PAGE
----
In my dream I went to answer the front door and there was a man there, kind of¬†old, his short beard was gray but he had¬†some black hair on his head. He wore a bit¬†a suit that had seen better days. He handed me a box, a white box, like one you might get clothes in or a little bigger. It was tied with string, not a¬†ribbon.¬†I asked him what was in the box. He shook his head. I asked him again to please tell me what was in the box. Nothing. I don’t know why I didn’t just open it myself but I didn’t. Then he walked away. I asked him to wait. He kept walking.¬† Then I asked him who he was. He turned around and said, “I am your father.” And then I woke up. And I have NO idea what was in the box.

No, this is not¬†a Star Wars connection. I haven’t seen that movie since it came out and am not a big fan. And here’s the thing, I don’t know my own father. I’ve never met my dad or anyone in his family. In my 47 years I’ve only seen the few wedding pictures of him from when he was a gawky 18-year-old in a white suite. He was gone before I was born and I have heard little about him. What little I did hear wasn’t good. In fact, it was so bad that back in elementary school when someone asked me if I was Tommy Webb’s daughter I automatically said no, so conditioned was I to hiding the truth.

So it is odd and maybe a bit scary to think that my father, who never paid a dime of child support, might¬†give me a gift, perhaps even what I need. And it is sad to think I don’t know what is in the box.

Saturday, August 20, 2005|Categories: Writing Life|Tags: , , , , , , |10 Comments

We know more than we think we do

Yesterday I wrote about the confusion I was having with my current WIP, wondering if it was even the book I was supposed to be writing. I could hear my MC talking to me but when I tried to put it into the book I THOUGHT it belonged in, nothing fit. I thought I was working on another verse novel, MTLB. I had a few poems, an idea of where it was going but the more I heard the MC talk the less he fit into MTLB. But doggone if I didn’t keep trying to jam him in there.

I sat myself down and had a little talk about form and function and all the various WIP I have. I was so fed up that I thought about working on a picture book even though I promised my agent I’d commit to novels for a while. Funny thing was, as I reread all the bits and pieces of unfinished stories I started to see a bit of a pattern. Many of them had one really great scene, a few pieces of dynamite dialog, or an image in words that showed exactly what I wanted to show. One them had a perfect title. (I love titles and can’t work on a book until I have the title.) They all featured a boy MC who was a big brother. Yet each of these bits and pieces were in different stories. Why? I’m not sure. Maybe the excitement that got me started fizzled without a plot (a common occurrence for me) or perhaps something else grabbed a tighter hold of me and begged to be written. I think a lot of these are stories that just didn’t work, won’t work, but I was afraid to let them go. They had “pretty pieces” in them and I wanted to save all the pretty pieces until I could fix the story to go with them. And I’m sure I was thinking that if I had 5 unfinished picture books with some good parts in them, with revision I could have 5 new picture books. I was thinking quantity, not quality, which is a bad idea with writing. I know better. I know that’s not the way I work. I know I’m an instinctive writer who needs to trust herself to let go and hold on according to some invisible inner guide.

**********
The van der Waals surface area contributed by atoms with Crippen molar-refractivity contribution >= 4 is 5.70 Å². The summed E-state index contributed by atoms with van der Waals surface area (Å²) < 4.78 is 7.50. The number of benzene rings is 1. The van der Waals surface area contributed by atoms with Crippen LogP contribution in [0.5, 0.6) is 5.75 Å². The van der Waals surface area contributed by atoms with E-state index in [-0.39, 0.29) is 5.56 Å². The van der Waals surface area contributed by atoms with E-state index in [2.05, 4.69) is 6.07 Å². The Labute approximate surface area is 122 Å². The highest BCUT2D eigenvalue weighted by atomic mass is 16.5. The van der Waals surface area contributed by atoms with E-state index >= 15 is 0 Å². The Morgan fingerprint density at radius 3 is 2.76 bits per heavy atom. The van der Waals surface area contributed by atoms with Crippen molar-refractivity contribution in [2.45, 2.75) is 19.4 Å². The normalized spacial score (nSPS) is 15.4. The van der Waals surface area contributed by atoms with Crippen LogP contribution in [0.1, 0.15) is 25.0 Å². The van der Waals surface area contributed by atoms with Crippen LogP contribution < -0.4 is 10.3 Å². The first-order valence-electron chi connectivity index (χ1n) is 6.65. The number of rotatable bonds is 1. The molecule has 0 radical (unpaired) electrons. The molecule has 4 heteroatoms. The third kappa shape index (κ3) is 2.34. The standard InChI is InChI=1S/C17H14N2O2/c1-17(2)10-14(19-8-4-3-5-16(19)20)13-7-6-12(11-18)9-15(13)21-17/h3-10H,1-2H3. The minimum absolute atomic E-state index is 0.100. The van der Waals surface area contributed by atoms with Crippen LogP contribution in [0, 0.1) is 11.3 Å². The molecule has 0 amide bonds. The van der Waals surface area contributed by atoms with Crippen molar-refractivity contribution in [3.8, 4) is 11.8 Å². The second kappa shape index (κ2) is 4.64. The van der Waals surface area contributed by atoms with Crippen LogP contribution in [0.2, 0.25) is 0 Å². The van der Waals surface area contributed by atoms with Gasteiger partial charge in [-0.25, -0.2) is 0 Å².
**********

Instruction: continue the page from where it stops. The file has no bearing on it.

Annie Dillard says, “One of the few things I know about writing is this: spend it all, shoot it, play it, lose it, all, right away, every time. Do not hoard what seems good for a later place in the book, or for another book; give it, give it all, give it now. The impulse to save something good for a better place later is the signal to spend it now. Something more will arise for later, something better. These things fill from behind, from beneath, like well water.

It may not have been what Dillard meant but I had the feeling a few of those pieces still spoke to me and still belonged somewhere, just not spread out across 5 picture books that had no future. With some cut and pasting, I yanked the pretty pieces from the gaudy frames of poorly written stories. And as I reread them all I got that little electrical charge of adrenalin, you know the one, your personal geiger counter as Stephen King calls it. There was a voice here. Someone worth listening to. Someone who needed me.

For a few minutes, I confess, I contemplated trying to shove the pieces into the verse novel even though I knew they wouldn’t fit. (Yep, sometimes I’m a slow learner.) Then I got to the title I had saved, TMT. I remembered when I first found the title. I remembered knowing that I would use the title. I remember being sure it would be a picture book.

That was about the time that Frankie tapped me on the shoulder and said, “Hey, that’s me! I’m TMT.” And it hit me, yes, it was time to tell Frankie’s story but MTLB wasn’t Frankie’s story, TMT was.

Nancy Werlin says, “When I write a thing, I write it with a ferocious trust in the unknown stuff that lurks somewhere in my mind.

Keeping that trust in mind I looked at my saved scraps again, only this time through Frankie’s eyes, and the picture became a little clearer and his voice a little louder. (He even told me about the dog and the little girl.) So this is it. I will put aside MTLB and work on TMT and try to help Frankie’s voice be heard. Most of all I will trust that the rest of the story is hiding in my subconscious and will be there when I need it most.


Thursday, August 18, 2005|Categories: Writing Life|Tags: , , , , , |12 Comments

The doubting writer